‘The ability of the light to make colour look correct (compared to daylight) is expressed as the colour rendering index (Ra) Lamps are arranged in groups according to their Ra.’

A table is included to show those groups appropriate for use in teaching spaces and the report spells out the need for uniform illumination to eliminate deep shadows and strong contrasting patterns of light and dark.

‘Students spend a lot of time working at their desks, which means constant change between the head-up and head-down positions. They eye needs to adjust rapidly for distance, angle and lighting. Avoiding strong contrasts reduces fatigue,’the guidelines say.

The BRANZ set of guidelines is a very valuable piece of work which emphasises how important it is to achieve the best possible design for both natural light and electronic lighting systems. And while much of it is far too complex for the lay-person, several specialist lighting companies are available to provide expert advice.

Why should I be thinking about LED lighting?

Having been in the industry for 25 years I have seen a lot of change but none more radical, as swift or as exciting as the introduction of LED as a general light source.  The consumers increasing appetite and demand for power is putting pressure on our ability to supply, which in turn increases the cost. Those who are charged with the responsibility of generating power are very aware of the need to pro-actively reduce demand. Clearly they do not want to build more power stations.
If we consider that lighting consumes about 20 per cent of our power we can see that there are significant savings to be made if managed correctly. The impact of this on the environment, not to mention our power bill is significant.
Replacing energy-hungry conventional lamps and luminaires with LED equivalents makes economical and environmental sense. LED lighting products are energy efficient and cost effective with ultra-long life spans compared to traditional units, so making the decision to change should be relatively straight forward.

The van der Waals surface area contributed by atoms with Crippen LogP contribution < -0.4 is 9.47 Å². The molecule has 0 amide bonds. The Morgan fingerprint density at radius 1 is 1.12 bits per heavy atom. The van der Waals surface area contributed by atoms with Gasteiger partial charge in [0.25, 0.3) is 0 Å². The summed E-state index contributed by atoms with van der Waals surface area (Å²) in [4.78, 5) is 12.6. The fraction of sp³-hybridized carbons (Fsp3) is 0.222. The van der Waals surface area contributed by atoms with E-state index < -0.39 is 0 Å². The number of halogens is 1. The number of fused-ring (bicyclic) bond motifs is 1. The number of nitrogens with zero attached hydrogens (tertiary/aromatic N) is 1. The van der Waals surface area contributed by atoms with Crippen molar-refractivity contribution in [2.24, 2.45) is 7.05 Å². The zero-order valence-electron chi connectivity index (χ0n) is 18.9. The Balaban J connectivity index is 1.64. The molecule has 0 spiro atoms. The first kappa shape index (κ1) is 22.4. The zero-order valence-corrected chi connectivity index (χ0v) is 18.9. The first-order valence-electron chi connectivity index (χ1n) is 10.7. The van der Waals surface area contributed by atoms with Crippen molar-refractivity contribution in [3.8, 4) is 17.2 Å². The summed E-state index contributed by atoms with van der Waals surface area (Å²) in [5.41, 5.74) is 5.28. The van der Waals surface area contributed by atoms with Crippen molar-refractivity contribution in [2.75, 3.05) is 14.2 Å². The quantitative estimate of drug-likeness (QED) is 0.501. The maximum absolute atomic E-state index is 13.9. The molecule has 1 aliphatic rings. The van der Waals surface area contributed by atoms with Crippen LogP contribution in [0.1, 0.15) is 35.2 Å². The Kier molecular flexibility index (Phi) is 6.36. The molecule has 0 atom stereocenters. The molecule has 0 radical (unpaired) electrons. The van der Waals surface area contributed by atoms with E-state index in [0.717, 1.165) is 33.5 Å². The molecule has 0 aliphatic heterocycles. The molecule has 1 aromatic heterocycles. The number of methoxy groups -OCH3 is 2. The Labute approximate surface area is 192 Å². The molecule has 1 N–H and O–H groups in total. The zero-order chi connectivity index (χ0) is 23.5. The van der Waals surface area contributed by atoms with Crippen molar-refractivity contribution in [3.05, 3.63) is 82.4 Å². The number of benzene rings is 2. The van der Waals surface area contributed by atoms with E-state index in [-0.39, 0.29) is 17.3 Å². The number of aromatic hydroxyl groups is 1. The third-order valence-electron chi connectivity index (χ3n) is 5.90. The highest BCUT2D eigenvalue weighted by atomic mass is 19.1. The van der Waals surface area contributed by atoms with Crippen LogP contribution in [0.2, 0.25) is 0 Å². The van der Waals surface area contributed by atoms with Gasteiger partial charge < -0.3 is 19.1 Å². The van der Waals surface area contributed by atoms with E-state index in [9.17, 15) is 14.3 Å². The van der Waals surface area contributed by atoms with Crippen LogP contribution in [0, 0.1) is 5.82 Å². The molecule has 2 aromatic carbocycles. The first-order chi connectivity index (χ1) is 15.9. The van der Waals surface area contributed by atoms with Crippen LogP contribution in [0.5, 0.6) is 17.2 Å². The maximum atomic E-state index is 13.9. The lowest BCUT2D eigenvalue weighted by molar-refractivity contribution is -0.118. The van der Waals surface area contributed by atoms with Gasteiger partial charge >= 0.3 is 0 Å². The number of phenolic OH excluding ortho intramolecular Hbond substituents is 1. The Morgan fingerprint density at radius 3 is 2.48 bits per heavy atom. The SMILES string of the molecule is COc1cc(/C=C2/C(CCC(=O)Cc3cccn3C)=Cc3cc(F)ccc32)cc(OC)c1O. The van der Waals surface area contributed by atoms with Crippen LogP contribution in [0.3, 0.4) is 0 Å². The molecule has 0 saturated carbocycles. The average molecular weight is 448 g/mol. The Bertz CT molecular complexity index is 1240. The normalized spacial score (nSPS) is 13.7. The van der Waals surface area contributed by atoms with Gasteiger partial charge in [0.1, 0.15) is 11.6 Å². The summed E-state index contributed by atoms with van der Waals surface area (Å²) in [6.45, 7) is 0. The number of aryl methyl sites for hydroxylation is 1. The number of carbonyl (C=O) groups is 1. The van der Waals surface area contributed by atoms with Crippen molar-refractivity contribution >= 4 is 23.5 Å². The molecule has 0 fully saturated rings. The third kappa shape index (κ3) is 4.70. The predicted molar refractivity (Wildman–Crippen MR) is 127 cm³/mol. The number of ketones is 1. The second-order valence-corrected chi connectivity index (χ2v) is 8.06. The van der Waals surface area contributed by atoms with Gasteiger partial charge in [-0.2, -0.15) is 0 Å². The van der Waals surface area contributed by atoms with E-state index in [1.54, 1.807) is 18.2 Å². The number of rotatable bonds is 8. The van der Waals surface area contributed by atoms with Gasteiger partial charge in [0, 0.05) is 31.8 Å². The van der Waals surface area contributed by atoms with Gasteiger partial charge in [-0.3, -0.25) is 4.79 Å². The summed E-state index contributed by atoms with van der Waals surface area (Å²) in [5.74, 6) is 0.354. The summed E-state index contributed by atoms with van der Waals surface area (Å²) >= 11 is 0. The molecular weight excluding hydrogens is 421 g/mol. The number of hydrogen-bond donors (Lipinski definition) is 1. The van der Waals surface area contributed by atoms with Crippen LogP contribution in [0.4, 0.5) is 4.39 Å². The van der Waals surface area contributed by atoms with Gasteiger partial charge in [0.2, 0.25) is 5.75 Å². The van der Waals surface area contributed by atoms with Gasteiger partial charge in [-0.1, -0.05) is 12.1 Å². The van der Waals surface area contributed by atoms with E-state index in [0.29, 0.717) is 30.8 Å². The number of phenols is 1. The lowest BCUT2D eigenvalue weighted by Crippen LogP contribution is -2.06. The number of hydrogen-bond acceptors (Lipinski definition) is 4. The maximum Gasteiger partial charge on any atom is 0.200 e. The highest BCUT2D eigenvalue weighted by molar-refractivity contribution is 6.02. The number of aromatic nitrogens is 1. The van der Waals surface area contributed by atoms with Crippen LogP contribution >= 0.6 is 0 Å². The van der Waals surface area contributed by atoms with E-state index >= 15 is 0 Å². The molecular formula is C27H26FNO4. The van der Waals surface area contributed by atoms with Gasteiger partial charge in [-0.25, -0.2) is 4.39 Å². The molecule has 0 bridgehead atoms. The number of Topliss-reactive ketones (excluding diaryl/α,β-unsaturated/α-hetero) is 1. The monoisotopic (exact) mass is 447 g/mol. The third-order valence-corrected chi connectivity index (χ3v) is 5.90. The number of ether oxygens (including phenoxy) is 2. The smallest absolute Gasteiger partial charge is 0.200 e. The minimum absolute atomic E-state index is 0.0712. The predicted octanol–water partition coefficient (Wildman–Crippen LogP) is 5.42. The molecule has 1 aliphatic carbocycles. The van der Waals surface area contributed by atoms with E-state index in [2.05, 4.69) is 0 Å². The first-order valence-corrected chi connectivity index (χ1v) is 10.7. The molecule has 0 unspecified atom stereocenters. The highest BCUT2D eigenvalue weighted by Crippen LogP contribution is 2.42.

So, why would I change from what I already have to LED?
Firstly incandescent lamps, although cheap, are the most inefficient light source known to man and have a very short life span. They are so bad that governments around the world are legislating to ban them from use.
Secondly fluorescent lamps, although quite efficient, have Mercury in them, which makes them difficult to dispose of and if broken they are very toxic, which cannot be good in an environment populated by children.
LED lighting ticks all of the boxes, it is non toxic, very efficient, long lasting and being solid state it easily integrates with other electronic devices including control systems to help manage our spaces much more effectively with more consideration to the human elements. Lighting’s getting more dynamic. Solid state lighting gives us the ability to change colour temperature and intensity throughout the day to match our circadian rhythm, which is good for our health, productivity and concentration, which is a real consideration when lighting schools and offices.
What do I need to know about LED’s to make an informed decision?
As with any rapidly evolving and new technology there are opportunists who seek to ride the ground swell of consumer interest and the commercial opportunities this presents, so knowing the right questions to ask will help protect your investment and ensure you make sound decisions based on fact not fiction.
Questions like:
•    Do the LED luminaires comply with the New Zealand Standard? (AS/NZS 605982.2 2001)
•    Can the supplier provide a Certificate of Compliance?
•    Can the supplier provide test reports showing the performance of the LED light fitting as a system?
If, when you ask these questions, you get a glazed look of unknowing then it is probably best you keep searching until you get answered with three yeses. There is more to tell you than this article has room for but let’s just say it’s more important that your potential supplier knows the technical answers to these questions than you do….. You can always call the author for more detail.
By Ross Peden, e-lighting